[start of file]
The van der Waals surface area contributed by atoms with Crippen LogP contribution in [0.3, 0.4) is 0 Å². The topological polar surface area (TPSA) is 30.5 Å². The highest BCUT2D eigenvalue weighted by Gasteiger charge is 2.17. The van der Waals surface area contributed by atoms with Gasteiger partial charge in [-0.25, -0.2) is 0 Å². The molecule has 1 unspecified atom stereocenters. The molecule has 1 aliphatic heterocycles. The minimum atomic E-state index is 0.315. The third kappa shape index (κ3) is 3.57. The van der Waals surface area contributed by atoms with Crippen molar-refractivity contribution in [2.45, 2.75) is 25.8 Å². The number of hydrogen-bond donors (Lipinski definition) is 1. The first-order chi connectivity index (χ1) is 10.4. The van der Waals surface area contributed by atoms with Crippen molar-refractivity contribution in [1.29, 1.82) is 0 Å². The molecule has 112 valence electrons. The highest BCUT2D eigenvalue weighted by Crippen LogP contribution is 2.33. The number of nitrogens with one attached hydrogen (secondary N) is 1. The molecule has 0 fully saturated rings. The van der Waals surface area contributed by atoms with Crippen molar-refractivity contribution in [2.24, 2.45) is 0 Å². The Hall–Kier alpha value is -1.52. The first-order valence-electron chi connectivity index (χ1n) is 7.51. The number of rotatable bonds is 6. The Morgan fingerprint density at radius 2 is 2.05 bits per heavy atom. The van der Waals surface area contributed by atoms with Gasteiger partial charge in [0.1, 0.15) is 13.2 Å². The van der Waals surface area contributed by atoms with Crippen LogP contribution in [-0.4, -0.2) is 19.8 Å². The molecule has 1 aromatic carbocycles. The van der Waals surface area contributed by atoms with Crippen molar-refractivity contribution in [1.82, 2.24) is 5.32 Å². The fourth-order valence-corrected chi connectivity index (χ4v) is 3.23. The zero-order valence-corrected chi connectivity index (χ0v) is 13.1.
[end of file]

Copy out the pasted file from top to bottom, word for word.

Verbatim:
The van der Waals surface area contributed by atoms with Crippen LogP contribution in [0.3, 0.4) is 0 Å². The topological polar surface area (TPSA) is 30.5 Å². The highest BCUT2D eigenvalue weighted by Gasteiger charge is 2.17. The van der Waals surface area contributed by atoms with Gasteiger partial charge in [-0.25, -0.2) is 0 Å². The molecule has 1 unspecified atom stereocenters. The molecule has 1 aliphatic heterocycles. The minimum atomic E-state index is 0.315. The third kappa shape index (κ3) is 3.57. The van der Waals surface area contributed by atoms with Crippen molar-refractivity contribution in [2.45, 2.75) is 25.8 Å². The number of hydrogen-bond donors (Lipinski definition) is 1. The first-order chi connectivity index (χ1) is 10.4. The van der Waals surface area contributed by atoms with Crippen molar-refractivity contribution in [1.29, 1.82) is 0 Å². The molecule has 112 valence electrons. The highest BCUT2D eigenvalue weighted by Crippen LogP contribution is 2.33. The number of nitrogens with one attached hydrogen (secondary N) is 1. The molecule has 0 fully saturated rings. The van der Waals surface area contributed by atoms with Crippen molar-refractivity contribution in [2.24, 2.45) is 0 Å². The Hall–Kier alpha value is -1.52. The first-order valence-electron chi connectivity index (χ1n) is 7.51. The number of rotatable bonds is 6. The Morgan fingerprint density at radius 2 is 2.05 bits per heavy atom. The van der Waals surface area contributed by atoms with Gasteiger partial charge in [0.1, 0.15) is 13.2 Å². The van der Waals surface area contributed by atoms with Crippen LogP contribution in [-0.4, -0.2) is 19.8 Å². The molecule has 1 aromatic carbocycles. The van der Waals surface area contributed by atoms with Crippen molar-refractivity contribution in [1.82, 2.24) is 5.32 Å². The fourth-order valence-corrected chi connectivity index (χ4v) is 3.23. The zero-order valence-corrected chi connectivity index (χ0v) is 13.1.